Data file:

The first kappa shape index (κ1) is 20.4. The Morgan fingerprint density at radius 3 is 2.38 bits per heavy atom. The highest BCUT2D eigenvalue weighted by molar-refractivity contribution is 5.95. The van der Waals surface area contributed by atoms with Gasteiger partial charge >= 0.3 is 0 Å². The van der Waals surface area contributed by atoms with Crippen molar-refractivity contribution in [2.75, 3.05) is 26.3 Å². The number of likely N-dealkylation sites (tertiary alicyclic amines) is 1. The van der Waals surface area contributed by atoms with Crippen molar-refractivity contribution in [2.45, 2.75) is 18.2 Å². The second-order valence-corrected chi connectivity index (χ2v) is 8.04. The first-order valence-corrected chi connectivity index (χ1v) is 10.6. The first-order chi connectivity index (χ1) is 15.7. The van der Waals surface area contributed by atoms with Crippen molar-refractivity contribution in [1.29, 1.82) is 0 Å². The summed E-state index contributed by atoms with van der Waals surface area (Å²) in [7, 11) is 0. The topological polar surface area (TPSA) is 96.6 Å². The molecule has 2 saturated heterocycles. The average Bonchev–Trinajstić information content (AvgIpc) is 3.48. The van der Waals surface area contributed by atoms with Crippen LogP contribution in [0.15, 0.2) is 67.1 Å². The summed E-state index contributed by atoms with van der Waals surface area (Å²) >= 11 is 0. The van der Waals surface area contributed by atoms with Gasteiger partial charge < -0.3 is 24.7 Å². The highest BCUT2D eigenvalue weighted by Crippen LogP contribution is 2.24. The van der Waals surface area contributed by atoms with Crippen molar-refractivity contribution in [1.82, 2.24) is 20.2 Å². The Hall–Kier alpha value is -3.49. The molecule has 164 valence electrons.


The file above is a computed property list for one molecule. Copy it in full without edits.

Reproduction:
The first kappa shape index (κ1) is 20.4. The Morgan fingerprint density at radius 3 is 2.38 bits per heavy atom. The highest BCUT2D eigenvalue weighted by molar-refractivity contribution is 5.95. The van der Waals surface area contributed by atoms with Gasteiger partial charge >= 0.3 is 0 Å². The van der Waals surface area contributed by atoms with Crippen molar-refractivity contribution in [2.75, 3.05) is 26.3 Å². The number of likely N-dealkylation sites (tertiary alicyclic amines) is 1. The van der Waals surface area contributed by atoms with Crippen molar-refractivity contribution in [2.45, 2.75) is 18.2 Å². The second-order valence-corrected chi connectivity index (χ2v) is 8.04. The first-order valence-corrected chi connectivity index (χ1v) is 10.6. The first-order chi connectivity index (χ1) is 15.7. The van der Waals surface area contributed by atoms with Crippen molar-refractivity contribution in [1.29, 1.82) is 0 Å². The summed E-state index contributed by atoms with van der Waals surface area (Å²) in [7, 11) is 0. The topological polar surface area (TPSA) is 96.6 Å². The molecule has 2 saturated heterocycles. The average Bonchev–Trinajstić information content (AvgIpc) is 3.48. The van der Waals surface area contributed by atoms with Crippen LogP contribution in [0.15, 0.2) is 67.1 Å². The summed E-state index contributed by atoms with van der Waals surface area (Å²) >= 11 is 0. The van der Waals surface area contributed by atoms with Gasteiger partial charge < -0.3 is 24.7 Å². The highest BCUT2D eigenvalue weighted by Crippen LogP contribution is 2.24. The van der Waals surface area contributed by atoms with Crippen molar-refractivity contribution in [1.82, 2.24) is 20.2 Å². The Hall–Kier alpha value is -3.49. The molecule has 164 valence electrons.